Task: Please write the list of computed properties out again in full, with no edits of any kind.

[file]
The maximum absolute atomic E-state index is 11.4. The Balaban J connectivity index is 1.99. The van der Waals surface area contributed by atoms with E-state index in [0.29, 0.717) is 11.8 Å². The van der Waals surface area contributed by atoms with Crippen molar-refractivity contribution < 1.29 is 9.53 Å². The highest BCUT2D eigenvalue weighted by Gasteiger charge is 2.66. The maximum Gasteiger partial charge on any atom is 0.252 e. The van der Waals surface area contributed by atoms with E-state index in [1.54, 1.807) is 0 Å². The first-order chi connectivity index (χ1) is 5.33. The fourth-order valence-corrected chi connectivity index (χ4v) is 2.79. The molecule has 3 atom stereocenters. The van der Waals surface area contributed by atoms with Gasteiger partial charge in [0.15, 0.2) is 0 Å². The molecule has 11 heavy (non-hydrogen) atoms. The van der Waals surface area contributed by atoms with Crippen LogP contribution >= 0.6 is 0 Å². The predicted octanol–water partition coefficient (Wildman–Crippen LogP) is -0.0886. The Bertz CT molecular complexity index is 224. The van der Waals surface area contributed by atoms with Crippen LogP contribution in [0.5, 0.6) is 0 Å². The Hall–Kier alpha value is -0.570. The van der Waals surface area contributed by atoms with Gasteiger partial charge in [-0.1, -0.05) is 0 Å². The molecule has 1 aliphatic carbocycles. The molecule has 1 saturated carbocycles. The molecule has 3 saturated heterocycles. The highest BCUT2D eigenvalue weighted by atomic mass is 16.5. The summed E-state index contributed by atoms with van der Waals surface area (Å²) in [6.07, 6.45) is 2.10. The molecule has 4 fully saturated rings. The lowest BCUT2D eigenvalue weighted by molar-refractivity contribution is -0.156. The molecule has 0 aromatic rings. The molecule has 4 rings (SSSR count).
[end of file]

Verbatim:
The maximum absolute atomic E-state index is 11.4. The Balaban J connectivity index is 1.99. The van der Waals surface area contributed by atoms with E-state index in [0.29, 0.717) is 11.8 Å². The van der Waals surface area contributed by atoms with Crippen molar-refractivity contribution < 1.29 is 9.53 Å². The highest BCUT2D eigenvalue weighted by Gasteiger charge is 2.66. The maximum Gasteiger partial charge on any atom is 0.252 e. The van der Waals surface area contributed by atoms with E-state index in [1.54, 1.807) is 0 Å². The first-order chi connectivity index (χ1) is 5.33. The fourth-order valence-corrected chi connectivity index (χ4v) is 2.79. The molecule has 3 atom stereocenters. The van der Waals surface area contributed by atoms with Gasteiger partial charge in [0.15, 0.2) is 0 Å². The molecule has 11 heavy (non-hydrogen) atoms. The van der Waals surface area contributed by atoms with Crippen LogP contribution >= 0.6 is 0 Å². The predicted octanol–water partition coefficient (Wildman–Crippen LogP) is -0.0886. The Bertz CT molecular complexity index is 224. The van der Waals surface area contributed by atoms with Crippen LogP contribution in [0.5, 0.6) is 0 Å². The Hall–Kier alpha value is -0.570. The van der Waals surface area contributed by atoms with Gasteiger partial charge in [-0.1, -0.05) is 0 Å². The molecule has 1 aliphatic carbocycles. The molecule has 1 saturated carbocycles. The molecule has 3 saturated heterocycles. The highest BCUT2D eigenvalue weighted by atomic mass is 16.5. The summed E-state index contributed by atoms with van der Waals surface area (Å²) in [6.07, 6.45) is 2.10. The molecule has 4 fully saturated rings. The lowest BCUT2D eigenvalue weighted by molar-refractivity contribution is -0.156. The molecule has 0 aromatic rings. The molecule has 4 rings (SSSR count).